An analysis of two series of C. albicans isolates, from two different patients, revealed that stepwise reductions in azole susceptibility were accompanied by the appearance of specific substitutions in CYP51. The first isolate from patient I had two substitutions in CA-CYP51, Tyr257His and Gly464Ser (Fig. (Fig.6).6). Tyr257 is far from the azole binding site and its effect on azole binding is not immediately obvious (Table (Table2).2). Gly464 corresponds to Gly448 in AF-CYP51A and is therefore predicted to disturb the heme environment. As seen for the analogous substitution in A. fumigatus, Gly464Ser resulted in a larger decrease in susceptibility to VOR and FLZ than to POS. The second isolate from patient I acquired a third substitution, Gly307Ser. Since Gly307 is located on helix I and contacts both the triazole and phenyl rings, the substitution would be predicted to negatively impact binding of all azoles through steric conflicts between the polar Ser side chain with the triazole and phenyl rings. In practice, the substitution impacted binding of VOR more than POS. The final isolate from patient I acquired a fourth substitution, Ala61Val. Like Gly54 in AF-CYP51A, Ala61 is located on helix A′. Consequently, the additional increase in the MIC of POS most likely resulted from VDW conflicts between the large Val side chain and the end of the POS side chain.

FIG. 6.
Mapping of substitutions in CA-CYP51 that cause azole resistance. The heme cofactor is highlighted in green. The azoles are shown as ball-and-stick models with their carbon atoms in yellow. The atoms of the residues at the sites of substitutions are depicted ...
Substitutions in CA-CYP51 resulting in azole resistance in clinical C. albicans isolates

The first isolate from patient II had four substitutions in CA-CYP51 and exhibited a larger decrease in susceptibility to VOR and FLZ than for POS and ITZ (Table (Table2).2). The MIC changes can most likely be attributed to the Gly464Ser substitution, as the other three substitutions (Lys128Thr, Asp278Asn, and Tyr132His) are relatively far from the drug binding site (Fig. (Fig.6).6). The next isolate from patient II acquired a fifth substitution, Pro230Leu, which primarily impacted the MICs of POS and ITZ. Pro230 is on the FG loop and is predicted to be in close contact with the POS side chain. The substitution of Leu for Pro at this position would likely affect the binding of POS and ITZ, but not VOR and FLZ, through VDW conflicts between the Leu side chain and POS and ITZ long side chains.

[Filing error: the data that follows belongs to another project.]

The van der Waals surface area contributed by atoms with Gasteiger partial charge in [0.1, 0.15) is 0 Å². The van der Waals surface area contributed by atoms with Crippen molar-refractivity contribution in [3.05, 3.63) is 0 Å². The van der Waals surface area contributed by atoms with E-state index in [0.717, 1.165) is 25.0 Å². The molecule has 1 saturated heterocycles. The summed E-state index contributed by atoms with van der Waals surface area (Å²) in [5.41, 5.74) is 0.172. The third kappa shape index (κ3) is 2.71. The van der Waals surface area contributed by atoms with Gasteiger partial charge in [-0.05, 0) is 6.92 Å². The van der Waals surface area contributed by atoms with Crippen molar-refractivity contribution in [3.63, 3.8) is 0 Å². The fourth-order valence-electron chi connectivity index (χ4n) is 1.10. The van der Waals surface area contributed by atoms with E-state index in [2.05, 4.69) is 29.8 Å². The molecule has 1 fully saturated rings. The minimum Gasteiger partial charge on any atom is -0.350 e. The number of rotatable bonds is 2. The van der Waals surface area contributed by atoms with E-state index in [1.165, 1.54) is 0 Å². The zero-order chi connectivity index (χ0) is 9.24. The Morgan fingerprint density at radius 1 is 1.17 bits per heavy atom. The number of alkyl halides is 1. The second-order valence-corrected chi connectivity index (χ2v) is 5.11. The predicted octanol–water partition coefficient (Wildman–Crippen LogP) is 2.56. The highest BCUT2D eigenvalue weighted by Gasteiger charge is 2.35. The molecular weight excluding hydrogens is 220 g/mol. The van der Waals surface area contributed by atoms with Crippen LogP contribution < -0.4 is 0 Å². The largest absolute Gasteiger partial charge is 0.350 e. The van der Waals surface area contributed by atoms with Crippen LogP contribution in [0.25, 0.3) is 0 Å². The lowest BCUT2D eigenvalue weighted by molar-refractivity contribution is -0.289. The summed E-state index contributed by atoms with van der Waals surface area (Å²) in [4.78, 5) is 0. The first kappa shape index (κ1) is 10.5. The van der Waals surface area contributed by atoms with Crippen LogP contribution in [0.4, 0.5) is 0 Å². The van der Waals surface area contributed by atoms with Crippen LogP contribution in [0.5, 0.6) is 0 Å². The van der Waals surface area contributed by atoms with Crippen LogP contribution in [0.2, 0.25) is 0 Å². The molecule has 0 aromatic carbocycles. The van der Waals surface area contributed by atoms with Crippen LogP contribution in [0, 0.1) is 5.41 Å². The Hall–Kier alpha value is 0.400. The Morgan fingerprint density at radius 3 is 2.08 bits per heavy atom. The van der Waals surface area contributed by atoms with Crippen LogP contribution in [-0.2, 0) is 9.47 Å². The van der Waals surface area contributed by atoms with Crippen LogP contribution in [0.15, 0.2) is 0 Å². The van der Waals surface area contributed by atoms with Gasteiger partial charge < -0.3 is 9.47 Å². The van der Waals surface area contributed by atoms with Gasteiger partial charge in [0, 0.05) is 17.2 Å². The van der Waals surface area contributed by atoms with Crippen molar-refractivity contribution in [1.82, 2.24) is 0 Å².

The discovery and refinement of azole drugs has relied entirely on whole-cell testing (2). Structure based approaches to designing more efficacious azoles have been stymied by the fact that the drug target site, CYP51, is an integral membrane protein and has proven difficult to purify and crystallize. Biostructural assessments of the drug-binding determinants have been limited to what could be inferred from more-distant relatives in the P450 superfamily. However, the recent elucidation of the crystal structure of the P450 14α-sterol demethylase from M. tuberculosis, coupled with the identification of substitutions in fungal CYP51 enzymes that confer resistance to specific structural classes of azoles, has provided an opportunity to construct homology models that are potentially superior to those based on other bacterial P450 structures (1, 6, 7, 9, 18, 26).

This study provides a model for the binding of azoles with extended side chains such as POZ and ITZ. The key finding from our work is that the long side chains of POS and ITZ appear to be contained within channel 2 and consequently make extensive hydrophobic contacts along their entire lengths. This channel is evident in the X-ray structure of MT-CYP51 as a cavity of 2,600 Å3 (18). The long-chain azoles span channel 2, extending from the heme to the surface of the protein, ending in a region surrounded by helix A′, the β-turn connecting β4-1 and β4-2, and the FG loop (compare Fig. Fig.22 and and4).4). The model elegantly explains how a substitution, at Gly54 in the A′ helix of AF-CYP51A, confers resistance to POS and ITZ by perturbing the binding of the long side chain in channel 2. Similarly, substitutions in either the A′ helix (at residue Ala61) or the FG loop (at residue Pro230) of CA-CYP51, in combination with substitutions near the heme site, specifically impact resistance to POS by the same mechanism. However, unlike Gly54 in AF-CYP51A, substitutions in CA-CYP51 at Ala61 or Pro230 alone did not confer reduced susceptibility to POS when the corresponding CYP51 allele was expressed in Saccharomyces cerevisiae (10a; A. Chau et al., unpublished data).